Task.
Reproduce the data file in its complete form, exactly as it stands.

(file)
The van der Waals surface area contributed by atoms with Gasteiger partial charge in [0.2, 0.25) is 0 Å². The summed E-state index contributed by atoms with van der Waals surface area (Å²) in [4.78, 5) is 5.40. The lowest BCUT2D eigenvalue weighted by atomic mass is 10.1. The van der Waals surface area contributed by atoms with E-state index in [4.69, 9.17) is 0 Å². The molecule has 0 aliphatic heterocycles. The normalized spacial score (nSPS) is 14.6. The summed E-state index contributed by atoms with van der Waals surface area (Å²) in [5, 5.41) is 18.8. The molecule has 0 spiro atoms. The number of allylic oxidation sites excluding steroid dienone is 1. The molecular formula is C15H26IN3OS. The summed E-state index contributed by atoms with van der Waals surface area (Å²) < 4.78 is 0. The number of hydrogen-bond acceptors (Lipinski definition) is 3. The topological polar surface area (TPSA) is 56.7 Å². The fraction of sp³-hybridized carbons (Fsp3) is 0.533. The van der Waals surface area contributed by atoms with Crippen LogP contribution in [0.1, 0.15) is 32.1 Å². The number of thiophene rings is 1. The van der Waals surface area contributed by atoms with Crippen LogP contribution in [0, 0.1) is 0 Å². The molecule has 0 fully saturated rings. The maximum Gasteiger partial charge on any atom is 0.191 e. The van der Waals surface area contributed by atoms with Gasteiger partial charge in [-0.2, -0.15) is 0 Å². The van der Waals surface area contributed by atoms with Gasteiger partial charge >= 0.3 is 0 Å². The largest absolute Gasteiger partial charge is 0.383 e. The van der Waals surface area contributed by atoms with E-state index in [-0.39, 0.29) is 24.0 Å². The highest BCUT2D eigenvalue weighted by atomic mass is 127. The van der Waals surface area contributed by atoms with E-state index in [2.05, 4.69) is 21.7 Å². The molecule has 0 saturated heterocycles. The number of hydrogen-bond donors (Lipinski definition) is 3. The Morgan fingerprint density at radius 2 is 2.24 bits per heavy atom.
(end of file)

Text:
The van der Waals surface area contributed by atoms with Gasteiger partial charge in [0.2, 0.25) is 0 Å². The summed E-state index contributed by atoms with van der Waals surface area (Å²) in [4.78, 5) is 5.40. The lowest BCUT2D eigenvalue weighted by atomic mass is 10.1. The van der Waals surface area contributed by atoms with E-state index in [4.69, 9.17) is 0 Å². The molecule has 0 aliphatic heterocycles. The normalized spacial score (nSPS) is 14.6. The summed E-state index contributed by atoms with van der Waals surface area (Å²) in [5, 5.41) is 18.8. The molecule has 0 spiro atoms. The number of allylic oxidation sites excluding steroid dienone is 1. The molecular formula is C15H26IN3OS. The summed E-state index contributed by atoms with van der Waals surface area (Å²) < 4.78 is 0. The number of hydrogen-bond acceptors (Lipinski definition) is 3. The topological polar surface area (TPSA) is 56.7 Å². The fraction of sp³-hybridized carbons (Fsp3) is 0.533. The van der Waals surface area contributed by atoms with Crippen LogP contribution in [0.1, 0.15) is 32.1 Å². The number of thiophene rings is 1. The van der Waals surface area contributed by atoms with Crippen LogP contribution in [0, 0.1) is 0 Å². The molecule has 0 fully saturated rings. The maximum Gasteiger partial charge on any atom is 0.191 e. The van der Waals surface area contributed by atoms with Gasteiger partial charge in [-0.2, -0.15) is 0 Å². The van der Waals surface area contributed by atoms with Gasteiger partial charge >= 0.3 is 0 Å². The largest absolute Gasteiger partial charge is 0.383 e. The van der Waals surface area contributed by atoms with E-state index in [-0.39, 0.29) is 24.0 Å². The highest BCUT2D eigenvalue weighted by atomic mass is 127. The van der Waals surface area contributed by atoms with E-state index in [2.05, 4.69) is 21.7 Å². The molecule has 0 saturated heterocycles. The number of hydrogen-bond donors (Lipinski definition) is 3. The Morgan fingerprint density at radius 2 is 2.24 bits per heavy atom.